WOODBORO - God told the Jaros family to build a huge Bible camp on Squash Lake west of Rhinelander.
That's what the family told a federal court.
But the court is now telling the family they'll need to look somewhere else.
The Jaros family claimed divine calling when they decided to build a Bible camp fit for hundreds of people on the lake.
That process started seven years ago.
It was designed to have an indoor archery range, climbing wall, and even a train to take campers from the road into camp.
The only problem is this area of Squash Lake is zoned by Oneida County for quiet, single family homes, with not much noise, not many buildings, and not many people.
So the Jaros' went to elected officials to try and change that.
"Those petitions were not approved by the Town of Woodboro. Oneida County looked at it and did not approve them either. That was affirmed by the Oneida County Board," said Karl Jennrich, the Oneida Co. Planning and Zoning Director.
After that rejection, the family took the case to U.S. District Court.
They said a Religious Land Use act protected their right to build.
But Friday, Judge William Conley sent an even stronger rejection their way.
He said, "Patently obvious is this court's inability to discern whether the plaintiffs' utter lack of success to date is God's way of telling them...to look elsewhere for a more acceptable location. Ultimately, only God knows if they should continue to knock at this particular door or look for an open window somewhere else."
"We respectfully disagree with some of the conclusions that the court reached, and we're going to appeal the decision," said Roman Storzer, the attorney for Eagle Cove.
That appeal goes to the 7th Circuit Court of Appeals in Chicago.
But for now, there's no massive Bible camp in the works.
MERRILL - People know Helene's Hilltop Orchard in Merrill as the place to go to get your fall season fix.
The pie makers and apple peelers come in early to crank out caramel apple pies fresh throughout the day.
When people come to Helene's, they are usually greeted by the smell of the pies before they even see them.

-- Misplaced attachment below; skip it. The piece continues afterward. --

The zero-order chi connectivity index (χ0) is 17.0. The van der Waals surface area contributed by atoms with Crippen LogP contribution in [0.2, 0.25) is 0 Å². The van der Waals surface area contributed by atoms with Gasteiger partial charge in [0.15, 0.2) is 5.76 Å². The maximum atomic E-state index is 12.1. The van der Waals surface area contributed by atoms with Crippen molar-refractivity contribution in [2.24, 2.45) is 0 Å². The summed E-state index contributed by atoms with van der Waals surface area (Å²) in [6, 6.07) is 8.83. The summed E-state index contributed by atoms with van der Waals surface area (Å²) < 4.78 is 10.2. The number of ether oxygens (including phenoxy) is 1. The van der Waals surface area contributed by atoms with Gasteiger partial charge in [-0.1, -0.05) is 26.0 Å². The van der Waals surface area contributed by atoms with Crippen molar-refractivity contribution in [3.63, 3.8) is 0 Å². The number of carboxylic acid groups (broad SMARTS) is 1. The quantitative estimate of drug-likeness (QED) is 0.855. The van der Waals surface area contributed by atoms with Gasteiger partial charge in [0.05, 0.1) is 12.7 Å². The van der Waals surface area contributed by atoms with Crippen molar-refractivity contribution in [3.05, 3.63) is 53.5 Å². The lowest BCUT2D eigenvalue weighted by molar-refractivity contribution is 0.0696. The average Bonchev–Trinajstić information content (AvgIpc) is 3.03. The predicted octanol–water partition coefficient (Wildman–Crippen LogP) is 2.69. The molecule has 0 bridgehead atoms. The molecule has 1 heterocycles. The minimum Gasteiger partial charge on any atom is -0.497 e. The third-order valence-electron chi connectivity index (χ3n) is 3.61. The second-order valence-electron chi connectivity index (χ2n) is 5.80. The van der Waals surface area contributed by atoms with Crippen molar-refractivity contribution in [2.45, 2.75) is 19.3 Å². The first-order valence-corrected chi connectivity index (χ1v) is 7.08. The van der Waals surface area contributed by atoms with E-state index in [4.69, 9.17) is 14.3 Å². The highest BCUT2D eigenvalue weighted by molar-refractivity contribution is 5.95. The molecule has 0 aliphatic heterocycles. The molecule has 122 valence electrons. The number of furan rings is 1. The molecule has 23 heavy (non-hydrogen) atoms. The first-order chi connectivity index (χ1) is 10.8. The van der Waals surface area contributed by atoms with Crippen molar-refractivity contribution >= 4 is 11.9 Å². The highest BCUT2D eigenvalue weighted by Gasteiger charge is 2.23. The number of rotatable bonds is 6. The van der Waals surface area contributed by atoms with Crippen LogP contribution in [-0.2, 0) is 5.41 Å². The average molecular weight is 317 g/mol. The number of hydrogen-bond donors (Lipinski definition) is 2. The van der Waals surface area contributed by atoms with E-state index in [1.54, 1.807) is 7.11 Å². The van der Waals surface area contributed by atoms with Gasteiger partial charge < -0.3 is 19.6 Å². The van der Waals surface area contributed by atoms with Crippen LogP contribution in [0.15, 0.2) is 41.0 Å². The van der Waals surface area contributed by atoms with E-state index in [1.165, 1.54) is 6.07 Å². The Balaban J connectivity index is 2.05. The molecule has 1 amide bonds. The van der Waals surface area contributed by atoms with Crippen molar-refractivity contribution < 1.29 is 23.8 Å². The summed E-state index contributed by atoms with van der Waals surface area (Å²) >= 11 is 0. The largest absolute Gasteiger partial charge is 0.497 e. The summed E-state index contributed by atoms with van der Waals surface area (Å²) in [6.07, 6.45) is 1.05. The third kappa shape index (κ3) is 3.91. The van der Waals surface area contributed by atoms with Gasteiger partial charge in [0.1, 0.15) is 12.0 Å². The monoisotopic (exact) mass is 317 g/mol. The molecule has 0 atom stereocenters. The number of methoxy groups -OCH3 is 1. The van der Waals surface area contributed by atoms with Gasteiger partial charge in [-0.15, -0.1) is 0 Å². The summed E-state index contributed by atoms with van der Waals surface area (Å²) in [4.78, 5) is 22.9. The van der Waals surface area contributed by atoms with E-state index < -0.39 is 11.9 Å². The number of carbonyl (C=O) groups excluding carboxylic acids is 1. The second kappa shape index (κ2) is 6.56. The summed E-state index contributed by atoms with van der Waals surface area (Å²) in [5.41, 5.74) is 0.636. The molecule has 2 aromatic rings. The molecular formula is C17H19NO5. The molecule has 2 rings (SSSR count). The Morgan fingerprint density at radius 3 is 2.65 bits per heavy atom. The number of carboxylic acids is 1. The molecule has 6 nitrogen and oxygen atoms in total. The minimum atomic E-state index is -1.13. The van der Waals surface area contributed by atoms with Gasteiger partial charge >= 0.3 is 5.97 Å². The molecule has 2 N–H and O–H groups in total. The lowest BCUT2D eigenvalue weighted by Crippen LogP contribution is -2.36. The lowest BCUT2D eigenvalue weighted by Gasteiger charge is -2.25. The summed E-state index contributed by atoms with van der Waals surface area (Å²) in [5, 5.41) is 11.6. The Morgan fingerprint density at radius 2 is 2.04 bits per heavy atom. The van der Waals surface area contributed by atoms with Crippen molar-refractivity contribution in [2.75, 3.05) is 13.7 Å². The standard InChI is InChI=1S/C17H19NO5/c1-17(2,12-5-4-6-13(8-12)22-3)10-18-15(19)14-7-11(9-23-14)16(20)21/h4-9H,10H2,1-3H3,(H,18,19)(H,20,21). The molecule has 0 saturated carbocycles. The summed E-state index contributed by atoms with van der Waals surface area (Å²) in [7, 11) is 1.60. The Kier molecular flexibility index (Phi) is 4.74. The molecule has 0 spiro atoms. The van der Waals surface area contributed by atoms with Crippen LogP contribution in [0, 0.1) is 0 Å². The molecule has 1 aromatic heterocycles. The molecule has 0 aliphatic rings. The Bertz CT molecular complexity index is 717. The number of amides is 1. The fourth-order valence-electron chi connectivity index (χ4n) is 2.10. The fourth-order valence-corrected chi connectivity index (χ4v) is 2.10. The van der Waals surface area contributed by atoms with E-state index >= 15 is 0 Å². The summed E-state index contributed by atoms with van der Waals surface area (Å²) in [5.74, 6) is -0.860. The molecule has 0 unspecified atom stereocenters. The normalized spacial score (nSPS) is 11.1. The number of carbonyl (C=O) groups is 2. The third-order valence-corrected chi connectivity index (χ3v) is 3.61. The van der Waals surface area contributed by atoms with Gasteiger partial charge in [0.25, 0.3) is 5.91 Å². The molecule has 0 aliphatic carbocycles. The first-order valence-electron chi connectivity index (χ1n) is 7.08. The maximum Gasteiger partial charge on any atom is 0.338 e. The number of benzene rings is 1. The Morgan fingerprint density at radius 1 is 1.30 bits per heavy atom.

"I love being out in the parking lot when people step out of their cars and smell the air. It doesn't smell like a lot of other farms. It's distinctly the cinnamon sugar you smell," said Helene' Hilltop Orchard baker Olivia Telschow.
Helene's is only open for six weeks from mid-September to late October; however, Telschow works alongside her mother Helene throughout the entire year.
Even in the winter, the apple orchard is checked on.
"February is pruning season. Think of me when it's minus ten and it's snowing and windy and snow drifts because I will be out there," said Telschow.
The orchard is open from 10 a.m. to 6 p.m. through October 30th.
Helene's will close Sunday for the season, but pies will be available to order for Thanksgiving.
RHINELANDER - Next Monday Northwoods youngsters will go house to house in search of Halloween candy and fun with friends.
But on Tuesday some Rhinelander high school students went going door-to-door a few days early.
Students from a business club took to the street to collect donations for their first ever 'Trick or Can' food drive.
Some students hope going into the community will help the event be successful.
"The idea is that it's no easier to give back in a food drive mentality than if we came to your house and asked to it. So in the theme of Halloween we took trick or can, and instead of asking for candy we are asking for cans in order to give back to our community," Rhinelander High School Senior Elliot Fehlen.
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